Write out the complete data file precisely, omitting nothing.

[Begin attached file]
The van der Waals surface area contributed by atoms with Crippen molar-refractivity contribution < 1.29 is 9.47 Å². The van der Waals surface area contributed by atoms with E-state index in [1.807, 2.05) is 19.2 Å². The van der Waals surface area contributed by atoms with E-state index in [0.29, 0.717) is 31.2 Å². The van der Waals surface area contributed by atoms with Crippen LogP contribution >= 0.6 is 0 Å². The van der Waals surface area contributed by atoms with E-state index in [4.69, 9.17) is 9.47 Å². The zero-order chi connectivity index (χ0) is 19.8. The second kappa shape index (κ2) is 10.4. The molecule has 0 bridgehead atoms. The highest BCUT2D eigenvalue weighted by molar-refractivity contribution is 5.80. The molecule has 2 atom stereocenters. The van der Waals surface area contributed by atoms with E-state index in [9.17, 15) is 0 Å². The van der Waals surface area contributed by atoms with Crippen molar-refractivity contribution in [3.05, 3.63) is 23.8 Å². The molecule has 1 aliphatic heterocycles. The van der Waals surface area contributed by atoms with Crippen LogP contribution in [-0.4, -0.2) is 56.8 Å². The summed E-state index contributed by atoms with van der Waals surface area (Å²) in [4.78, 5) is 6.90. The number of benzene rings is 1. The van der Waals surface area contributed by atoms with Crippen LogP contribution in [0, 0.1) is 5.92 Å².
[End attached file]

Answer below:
The van der Waals surface area contributed by atoms with Crippen molar-refractivity contribution < 1.29 is 9.47 Å². The van der Waals surface area contributed by atoms with E-state index in [1.807, 2.05) is 19.2 Å². The van der Waals surface area contributed by atoms with E-state index in [0.29, 0.717) is 31.2 Å². The van der Waals surface area contributed by atoms with Crippen LogP contribution >= 0.6 is 0 Å². The van der Waals surface area contributed by atoms with E-state index in [4.69, 9.17) is 9.47 Å². The zero-order chi connectivity index (χ0) is 19.8. The second kappa shape index (κ2) is 10.4. The molecule has 0 bridgehead atoms. The highest BCUT2D eigenvalue weighted by molar-refractivity contribution is 5.80. The molecule has 2 atom stereocenters. The van der Waals surface area contributed by atoms with E-state index in [9.17, 15) is 0 Å². The van der Waals surface area contributed by atoms with Crippen molar-refractivity contribution in [3.05, 3.63) is 23.8 Å². The molecule has 1 aliphatic heterocycles. The van der Waals surface area contributed by atoms with Crippen LogP contribution in [-0.4, -0.2) is 56.8 Å². The summed E-state index contributed by atoms with van der Waals surface area (Å²) in [4.78, 5) is 6.90. The number of benzene rings is 1. The van der Waals surface area contributed by atoms with Crippen LogP contribution in [0, 0.1) is 5.92 Å².